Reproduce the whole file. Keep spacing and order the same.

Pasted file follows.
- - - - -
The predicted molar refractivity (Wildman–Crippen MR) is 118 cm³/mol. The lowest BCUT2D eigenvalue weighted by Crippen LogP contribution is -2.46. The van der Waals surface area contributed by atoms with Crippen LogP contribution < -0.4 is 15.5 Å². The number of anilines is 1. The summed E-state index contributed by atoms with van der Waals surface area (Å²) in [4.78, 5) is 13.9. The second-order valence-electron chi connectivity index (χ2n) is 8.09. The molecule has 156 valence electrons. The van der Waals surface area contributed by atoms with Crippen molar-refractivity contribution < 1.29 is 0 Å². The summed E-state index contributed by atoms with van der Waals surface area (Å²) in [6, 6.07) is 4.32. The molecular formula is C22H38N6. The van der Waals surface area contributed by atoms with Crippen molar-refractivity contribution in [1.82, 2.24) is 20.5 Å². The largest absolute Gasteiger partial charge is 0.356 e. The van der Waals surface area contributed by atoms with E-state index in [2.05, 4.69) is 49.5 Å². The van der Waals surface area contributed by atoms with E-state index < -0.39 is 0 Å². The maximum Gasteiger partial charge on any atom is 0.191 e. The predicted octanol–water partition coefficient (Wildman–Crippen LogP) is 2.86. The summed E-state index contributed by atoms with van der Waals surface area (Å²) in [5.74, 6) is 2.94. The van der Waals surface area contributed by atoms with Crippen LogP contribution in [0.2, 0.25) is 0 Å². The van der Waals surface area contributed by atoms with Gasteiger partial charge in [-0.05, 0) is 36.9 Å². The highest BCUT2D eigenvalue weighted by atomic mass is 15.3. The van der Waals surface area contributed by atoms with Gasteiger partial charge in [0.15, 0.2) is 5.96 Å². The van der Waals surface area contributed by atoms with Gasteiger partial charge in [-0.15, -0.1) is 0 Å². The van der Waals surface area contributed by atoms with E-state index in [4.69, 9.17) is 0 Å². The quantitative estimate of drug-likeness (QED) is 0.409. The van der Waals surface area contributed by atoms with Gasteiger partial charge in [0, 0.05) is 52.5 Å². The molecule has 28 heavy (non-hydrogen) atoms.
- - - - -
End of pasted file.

The predicted molar refractivity (Wildman–Crippen MR) is 118 cm³/mol. The lowest BCUT2D eigenvalue weighted by Crippen LogP contribution is -2.46. The van der Waals surface area contributed by atoms with Crippen LogP contribution < -0.4 is 15.5 Å². The number of anilines is 1. The summed E-state index contributed by atoms with van der Waals surface area (Å²) in [4.78, 5) is 13.9. The second-order valence-electron chi connectivity index (χ2n) is 8.09. The molecule has 156 valence electrons. The van der Waals surface area contributed by atoms with Crippen molar-refractivity contribution < 1.29 is 0 Å². The summed E-state index contributed by atoms with van der Waals surface area (Å²) in [6, 6.07) is 4.32. The molecular formula is C22H38N6. The van der Waals surface area contributed by atoms with Crippen molar-refractivity contribution in [1.82, 2.24) is 20.5 Å². The largest absolute Gasteiger partial charge is 0.356 e. The van der Waals surface area contributed by atoms with E-state index in [2.05, 4.69) is 49.5 Å². The van der Waals surface area contributed by atoms with E-state index < -0.39 is 0 Å². The maximum Gasteiger partial charge on any atom is 0.191 e. The predicted octanol–water partition coefficient (Wildman–Crippen LogP) is 2.86. The summed E-state index contributed by atoms with van der Waals surface area (Å²) in [5.74, 6) is 2.94. The van der Waals surface area contributed by atoms with Crippen LogP contribution in [0.2, 0.25) is 0 Å². The van der Waals surface area contributed by atoms with Gasteiger partial charge in [-0.05, 0) is 36.9 Å². The highest BCUT2D eigenvalue weighted by atomic mass is 15.3. The van der Waals surface area contributed by atoms with Gasteiger partial charge in [0.15, 0.2) is 5.96 Å². The van der Waals surface area contributed by atoms with Gasteiger partial charge in [-0.15, -0.1) is 0 Å². The van der Waals surface area contributed by atoms with E-state index in [4.69, 9.17) is 0 Å². The quantitative estimate of drug-likeness (QED) is 0.409. The van der Waals surface area contributed by atoms with Gasteiger partial charge in [0, 0.05) is 52.5 Å². The molecule has 28 heavy (non-hydrogen) atoms.